"There were no people to help him," said his daughter, Nancy Burkett, who is suing the home. "They were too busy." The nursing home's attorney asserts that its staff cannot give one-on-one care all the time and cannot restrain residents.
Florida's regulatory body, the Agency for Health Care Administration, rarely fines or closes bad nursing homes and has little power to correct recurring quality problems. The agency has revoked the licenses of only eight nursing homes since 1995.
Few affordable alternatives to nursing homes exist, driving into institutions thousands of seniors who, with proper care, could still be living at home. That's because most state and federal funding programs will not pay for alternatives such as at-home care and elder day-care facilities.
The nation's largest for-profit chains caused many of their own financial problems by accumulating mountains of corporate debt -- $5 billion of it in the early 1990s -- to finance aggressive expansion plans. Yet nursing-home advocates continue to blame financial problems on lawsuits and high insurance premiums -- an assault, they say, that has forced six of the state's largest chains into bankruptcy-court protection.
Medicaid and Medicare reimbursements often are too low to cover the cost of caring for the sickest patients, causing some facilities to cut corners and withhold crucial care. Nursing homes lose $15.74 a patient every day, and 82 percent of homes last year didn't get enough Medicaid money to cover expenses, according to an industry association.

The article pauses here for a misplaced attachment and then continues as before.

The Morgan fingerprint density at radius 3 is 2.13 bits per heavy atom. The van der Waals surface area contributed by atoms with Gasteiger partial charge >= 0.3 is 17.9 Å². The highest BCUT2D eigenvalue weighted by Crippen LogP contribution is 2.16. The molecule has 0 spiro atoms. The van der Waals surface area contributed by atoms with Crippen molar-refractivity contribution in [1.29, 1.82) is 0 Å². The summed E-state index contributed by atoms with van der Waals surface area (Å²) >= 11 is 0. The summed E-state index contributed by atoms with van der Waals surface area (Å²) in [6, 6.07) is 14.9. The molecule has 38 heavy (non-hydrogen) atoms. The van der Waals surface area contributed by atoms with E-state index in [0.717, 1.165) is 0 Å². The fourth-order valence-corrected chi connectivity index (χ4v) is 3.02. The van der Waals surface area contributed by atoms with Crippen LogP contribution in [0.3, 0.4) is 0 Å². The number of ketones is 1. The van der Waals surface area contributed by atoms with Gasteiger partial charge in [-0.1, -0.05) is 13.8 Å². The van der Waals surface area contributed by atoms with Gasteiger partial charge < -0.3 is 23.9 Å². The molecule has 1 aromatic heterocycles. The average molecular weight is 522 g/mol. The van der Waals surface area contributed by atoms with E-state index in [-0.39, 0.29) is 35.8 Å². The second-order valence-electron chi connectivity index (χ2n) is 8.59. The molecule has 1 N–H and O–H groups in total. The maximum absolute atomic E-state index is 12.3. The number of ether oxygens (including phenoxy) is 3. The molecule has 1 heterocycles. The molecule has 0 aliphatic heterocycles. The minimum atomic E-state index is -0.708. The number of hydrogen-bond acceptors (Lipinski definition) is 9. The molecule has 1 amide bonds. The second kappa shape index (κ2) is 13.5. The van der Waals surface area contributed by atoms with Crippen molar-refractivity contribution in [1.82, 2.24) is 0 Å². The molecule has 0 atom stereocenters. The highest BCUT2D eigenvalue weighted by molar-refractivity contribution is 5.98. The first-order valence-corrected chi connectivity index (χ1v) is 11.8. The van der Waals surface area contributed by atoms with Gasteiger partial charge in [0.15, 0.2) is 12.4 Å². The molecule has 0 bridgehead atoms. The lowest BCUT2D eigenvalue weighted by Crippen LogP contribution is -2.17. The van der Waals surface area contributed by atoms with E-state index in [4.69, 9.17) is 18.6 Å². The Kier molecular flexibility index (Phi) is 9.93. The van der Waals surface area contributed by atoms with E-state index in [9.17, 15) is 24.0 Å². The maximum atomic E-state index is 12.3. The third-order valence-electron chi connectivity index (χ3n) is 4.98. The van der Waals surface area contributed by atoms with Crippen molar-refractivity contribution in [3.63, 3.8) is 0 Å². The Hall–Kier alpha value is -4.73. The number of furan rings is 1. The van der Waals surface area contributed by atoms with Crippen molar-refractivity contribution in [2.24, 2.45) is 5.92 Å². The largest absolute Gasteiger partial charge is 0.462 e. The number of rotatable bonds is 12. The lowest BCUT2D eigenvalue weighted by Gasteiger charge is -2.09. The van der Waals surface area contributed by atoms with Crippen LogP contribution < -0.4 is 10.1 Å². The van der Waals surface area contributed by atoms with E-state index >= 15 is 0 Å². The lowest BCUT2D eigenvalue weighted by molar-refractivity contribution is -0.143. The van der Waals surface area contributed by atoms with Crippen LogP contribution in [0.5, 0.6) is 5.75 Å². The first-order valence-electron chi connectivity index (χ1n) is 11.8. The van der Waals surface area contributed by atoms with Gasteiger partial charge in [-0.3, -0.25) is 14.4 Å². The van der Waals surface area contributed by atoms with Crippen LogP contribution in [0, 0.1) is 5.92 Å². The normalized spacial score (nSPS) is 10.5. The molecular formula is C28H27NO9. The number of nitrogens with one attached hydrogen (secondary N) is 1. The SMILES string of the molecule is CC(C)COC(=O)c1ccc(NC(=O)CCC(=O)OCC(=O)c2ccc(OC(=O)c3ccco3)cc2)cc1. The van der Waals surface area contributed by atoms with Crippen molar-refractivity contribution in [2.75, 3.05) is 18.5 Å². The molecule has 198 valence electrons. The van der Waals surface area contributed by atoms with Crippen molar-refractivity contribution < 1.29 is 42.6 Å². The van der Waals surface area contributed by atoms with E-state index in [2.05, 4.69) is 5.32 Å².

A small cadre of lawyers is cashing in on the growing crisis, more often than not winning out-of-court settlements on a legal playing field that the nursing-home industry thinks is unfair. Nearly half of the 924 suits reviewed by the papers came from the 10 busiest firms, including two from Orlando.
It is this surge in legal action that is getting the greatest scrutiny in Tallahassee as the Legislature begins its 2001 session Tuesday.
In what is expected to be the most volatile issue in the session, Gov. Jeb Bush and some key lawmakers are pushing to limit the size of lawsuits.
But simply curbing lawsuits will do virtually nothing to seriously address one of the most critical issues facing Florida and the nation: finding a humane way to care for society's frailest seniors as the huge baby-boomer population ages.
"The challenge we are going to face in long-term care in 20 to 25 years is acute," said Donna Cohen, chairman of the Department of Aging and Mental Health at the University of South Florida. "It's going to have the impact of a meteorite."A $143 MILLION 1ST STEP
For now, Bush is seeking approval to spend $143.1 million toward improving quality at nursing homes and developing alternatives such as at-home care and community-based senior centers.
But a bill introduced last week by state Sen. Ginny Brown-Waite, R-Spring Hill, gave only a slight nod to quality improvements by proposing a boost to the state's minimum staffing levels to two hours of care per day per patient from 1.7 hours.
In a blow to trial lawyers, the bill's main focus is capping damages in lawsuits against nursing homes.
For residents to recover punitive damages, they would have to prove that negligence was "motivated solely by unreasonable financial gain" and that their injuries resulted from "conduct actually known" by the nursing home's administration.
Critics say such a strict standard would make it virtually impossible for injured residents to punish nursing homes for even the most severe cases of abuse or neglect.